Cooperation at the chromatin level between the Pi3K/AKT-mediated recruitment of MyoD and acetyltransferases and the p38-directed recruitment of SWI/SNF on the regulatory sequences of muscle genes was further explored by functional assays that combined deliberate activation of p38 with inactivation of AKT chromatin effectors. The p38 pathway was activated in C2C12 myoblasts by the ectopic expression of the constitutively active form of its upstream kinase, MKK6EE-HA, via adenoviral delivery (Fig. 6A and B). These conditions resulted in the forced expression of muscle genes despite culture conditions non-permissive for differentiation (GM), and either p38 or Pi3K blockade was sufficient to prevent MKK6EE-induced muscle differentiation (Fig. 6A and B). While the effect of SB is expected, as this compounds blocks the downstream MKK6EE effector p38, the effect of LY was independent on the activation status of p38 (Fig. 6A and B). Consistent with the notion that the p38 and the IGF1/Pi3K/AKT pathways proceed as parallel cascades, which converge on different chromatin-bound complexes, the ability of LY to prevent MKK6EE-mediated activation of the myogenic program correlates with the local hypoacetylation and impaired chromatin remodeling at muscle loci (Fig. 6C and D). We next performed experiments aimed at establishing a direct relationship between MKK6EE-mediated activation of muscle gene expression and Pi3K/AKT-directed recruitment of p300 to the chromatin of muscle genes. In one experimental setting we compared the effect of the cytoplasmic inhibitor of the Pi3K/AKT pathway (LY) with that of the inhibitor of the Pi3K/AKT nuclear target p300 (the LysCoA) (Lau et al. 2000) on MKK6EE-dependent activation of the differentiation program in myoblasts. Figure 6E shows that microinjection of LysCoA at concentrations previously reported to inhibit p300 enzymatic activity (Lau et al. 2000; Polesskaya et al. 2002) was as efficient as LY in preventing the expression of myosin heavy chain (MyHC) in myoblasts injected with MKK6EE. These results establish a functional link between the p38 pathway and the integrity of the enzymatic activity of the Pi3K/AKT chromatin sensor p300. However, they do not address the specific role of AKT-mediated phosphorylation of p300 in the functional cooperation between the p38 pathway and p300. To this aim, we have compared the effect of over-expression of the truncated form of the C/H3 p300 (1640-1840), either wild type (wt) or the phospho-mutant (mt) ser1734/1834ala, on the ability of MKK6EE to promote the myogenic conversion in MyoD-expressing fibroblasts cultured in GM (Figure 6F). Increasing concentrations of C/H3 (1640-1840) wild type countered the ability of MKK6EE to promote myogenic conversion, but the effect was minimal with the phospho-mutant (Figure 6F). This result suggests that the dominant negative effect of C/H3 (1640-1840) fragment on muscle differentiation relies on the presence of AKT phosphorylation sites. Increasing concentrations of C/H3 (1640-1840) likely buffer the kinase availability of AKT toward endogenous p300. This evidence further supports the functional interdependence at the chromatin level between different enzymes, which are recruited into the myogenic transcriptosome by different signal-activated kinases, via direct phosphorylation.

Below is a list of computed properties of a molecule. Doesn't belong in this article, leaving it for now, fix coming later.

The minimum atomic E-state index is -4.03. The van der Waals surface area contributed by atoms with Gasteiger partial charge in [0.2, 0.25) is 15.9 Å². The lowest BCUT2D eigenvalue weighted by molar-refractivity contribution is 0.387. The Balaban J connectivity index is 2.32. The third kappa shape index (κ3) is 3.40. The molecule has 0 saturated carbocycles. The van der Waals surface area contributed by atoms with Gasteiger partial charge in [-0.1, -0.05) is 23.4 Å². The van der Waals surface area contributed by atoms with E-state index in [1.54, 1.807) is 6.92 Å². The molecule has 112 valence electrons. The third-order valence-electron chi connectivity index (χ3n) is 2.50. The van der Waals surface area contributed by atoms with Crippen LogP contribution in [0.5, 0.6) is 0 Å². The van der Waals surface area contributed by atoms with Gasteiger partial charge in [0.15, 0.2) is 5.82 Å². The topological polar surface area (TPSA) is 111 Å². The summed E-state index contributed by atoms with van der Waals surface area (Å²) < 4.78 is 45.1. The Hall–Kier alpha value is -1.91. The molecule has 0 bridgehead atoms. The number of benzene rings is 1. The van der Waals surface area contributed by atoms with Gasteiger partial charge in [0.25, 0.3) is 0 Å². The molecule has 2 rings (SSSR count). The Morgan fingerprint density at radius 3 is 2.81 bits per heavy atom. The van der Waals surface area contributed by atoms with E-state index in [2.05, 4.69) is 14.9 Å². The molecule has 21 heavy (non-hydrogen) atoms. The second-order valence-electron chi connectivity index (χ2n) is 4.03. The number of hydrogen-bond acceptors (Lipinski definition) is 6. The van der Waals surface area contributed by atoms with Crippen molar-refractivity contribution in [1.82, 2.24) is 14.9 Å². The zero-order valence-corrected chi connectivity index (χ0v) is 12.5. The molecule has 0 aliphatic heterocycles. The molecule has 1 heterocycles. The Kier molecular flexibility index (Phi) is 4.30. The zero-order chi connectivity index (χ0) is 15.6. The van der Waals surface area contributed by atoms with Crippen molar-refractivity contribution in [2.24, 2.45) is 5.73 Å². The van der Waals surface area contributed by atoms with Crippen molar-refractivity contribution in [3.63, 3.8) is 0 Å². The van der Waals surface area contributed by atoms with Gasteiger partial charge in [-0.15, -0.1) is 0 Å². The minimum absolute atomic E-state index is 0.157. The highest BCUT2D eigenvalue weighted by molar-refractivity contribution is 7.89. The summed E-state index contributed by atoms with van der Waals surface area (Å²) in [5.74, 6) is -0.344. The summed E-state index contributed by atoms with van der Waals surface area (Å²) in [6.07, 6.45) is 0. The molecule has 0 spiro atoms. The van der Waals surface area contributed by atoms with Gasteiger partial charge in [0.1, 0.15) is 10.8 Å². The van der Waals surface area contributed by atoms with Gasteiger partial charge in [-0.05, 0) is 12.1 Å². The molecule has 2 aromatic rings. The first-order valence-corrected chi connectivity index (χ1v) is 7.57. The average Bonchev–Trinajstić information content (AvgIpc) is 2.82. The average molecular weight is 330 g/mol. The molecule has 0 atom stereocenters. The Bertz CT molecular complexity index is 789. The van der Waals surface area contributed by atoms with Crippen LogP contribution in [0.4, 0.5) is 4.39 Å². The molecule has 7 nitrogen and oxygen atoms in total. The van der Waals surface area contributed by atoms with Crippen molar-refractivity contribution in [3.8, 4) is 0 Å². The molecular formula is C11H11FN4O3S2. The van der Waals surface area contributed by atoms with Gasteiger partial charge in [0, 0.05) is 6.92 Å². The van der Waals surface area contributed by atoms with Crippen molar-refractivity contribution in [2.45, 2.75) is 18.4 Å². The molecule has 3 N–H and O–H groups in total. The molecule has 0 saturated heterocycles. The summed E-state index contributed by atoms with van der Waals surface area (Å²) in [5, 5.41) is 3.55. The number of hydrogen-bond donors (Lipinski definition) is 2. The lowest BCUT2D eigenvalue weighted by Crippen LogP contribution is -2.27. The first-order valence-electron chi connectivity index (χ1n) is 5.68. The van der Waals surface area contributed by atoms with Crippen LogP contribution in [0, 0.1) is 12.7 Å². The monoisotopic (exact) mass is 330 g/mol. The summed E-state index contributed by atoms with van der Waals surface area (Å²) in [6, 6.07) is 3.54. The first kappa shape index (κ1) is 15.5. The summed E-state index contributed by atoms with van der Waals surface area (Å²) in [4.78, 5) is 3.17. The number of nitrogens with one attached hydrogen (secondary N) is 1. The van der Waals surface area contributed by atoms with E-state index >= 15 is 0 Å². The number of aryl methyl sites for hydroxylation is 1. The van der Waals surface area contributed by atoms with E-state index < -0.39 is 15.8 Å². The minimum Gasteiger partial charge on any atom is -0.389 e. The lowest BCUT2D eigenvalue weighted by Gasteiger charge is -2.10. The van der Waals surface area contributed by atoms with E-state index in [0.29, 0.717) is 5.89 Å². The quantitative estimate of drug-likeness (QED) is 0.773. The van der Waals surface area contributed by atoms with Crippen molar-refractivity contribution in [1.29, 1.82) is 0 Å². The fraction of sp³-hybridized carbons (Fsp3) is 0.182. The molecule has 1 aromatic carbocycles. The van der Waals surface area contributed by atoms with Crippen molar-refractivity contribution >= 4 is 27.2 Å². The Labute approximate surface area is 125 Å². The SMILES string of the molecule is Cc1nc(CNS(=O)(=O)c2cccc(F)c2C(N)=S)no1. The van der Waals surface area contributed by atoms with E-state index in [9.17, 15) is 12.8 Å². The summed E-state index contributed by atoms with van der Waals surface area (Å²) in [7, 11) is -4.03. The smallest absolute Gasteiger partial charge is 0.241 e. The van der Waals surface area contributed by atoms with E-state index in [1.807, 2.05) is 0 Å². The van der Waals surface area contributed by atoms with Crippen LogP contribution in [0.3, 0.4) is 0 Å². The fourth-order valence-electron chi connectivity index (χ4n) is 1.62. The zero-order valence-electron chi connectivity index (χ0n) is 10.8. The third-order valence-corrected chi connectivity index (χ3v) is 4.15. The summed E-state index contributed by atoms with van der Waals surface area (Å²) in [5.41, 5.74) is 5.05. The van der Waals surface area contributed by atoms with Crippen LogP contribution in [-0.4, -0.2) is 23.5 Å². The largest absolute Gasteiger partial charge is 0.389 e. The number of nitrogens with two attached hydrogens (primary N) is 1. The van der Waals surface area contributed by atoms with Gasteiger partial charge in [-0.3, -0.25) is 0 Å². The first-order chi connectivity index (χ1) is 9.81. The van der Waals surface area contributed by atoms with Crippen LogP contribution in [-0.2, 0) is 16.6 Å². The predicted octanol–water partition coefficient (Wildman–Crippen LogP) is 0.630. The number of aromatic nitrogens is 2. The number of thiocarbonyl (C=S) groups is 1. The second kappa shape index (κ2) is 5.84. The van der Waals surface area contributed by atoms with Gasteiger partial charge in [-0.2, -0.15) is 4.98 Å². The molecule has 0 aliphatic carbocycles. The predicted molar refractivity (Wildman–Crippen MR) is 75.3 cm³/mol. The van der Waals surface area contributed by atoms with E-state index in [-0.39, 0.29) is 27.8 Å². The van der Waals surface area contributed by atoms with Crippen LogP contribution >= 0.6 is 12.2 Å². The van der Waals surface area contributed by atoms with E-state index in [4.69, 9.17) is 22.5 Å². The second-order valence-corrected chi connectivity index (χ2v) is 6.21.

Our results illustrate a model of cooperation between insulin/IGF1-activated signaling and the p38 pathway during skeletal myogenesis. In this model, IGF1-activated Pi3K/AKT signaling promotes the recruitment of MyoD and acetyltransferases to the chromatin of muscle genes, an event necessary to enable the chromatin remodeling activity of the p38-recruited SWI/SNF complex. Furthermore, our data suggest another, apparently distinct activity of IGF1 signaling, which is to displace or prevent the association of histone deacetylases and methyltransferases within the muscle transcriptosome. Selective interruption of IGF1/Pi3K/AKT signaling in conditions permissive for differentiation (DM), in which the p38 pathway is active, results in the formation of a complex containing MEF2 associated with co-repressors (i.e HDAC4, Ezh2), instead of co-activators (acetyltransferases) (depicted in Fig. 7). Indeed, MEF2-associated class II HDACs (Lu et al. 2000) and Ezh2-directed lysine methylation (Caretti et al. 2004) were reported to contribute to muscle gene silencing in myoblasts. Interestingly, the SWI/SNF complex can mediate repression of transcription, instead of activation, when associated to co-repressors (de la Serna et al. 2006; Marenda et al. 2004; Martens and Winston 2002). Further studies should establish whether p38-directed phosphorylation is involved in recruitment of SWI/SNF into repressive complexes. Likewise, it will be important to elucidate the role of IGF1 signaling in the chromatin re-distribution of histone deacetylases and methyltransferases.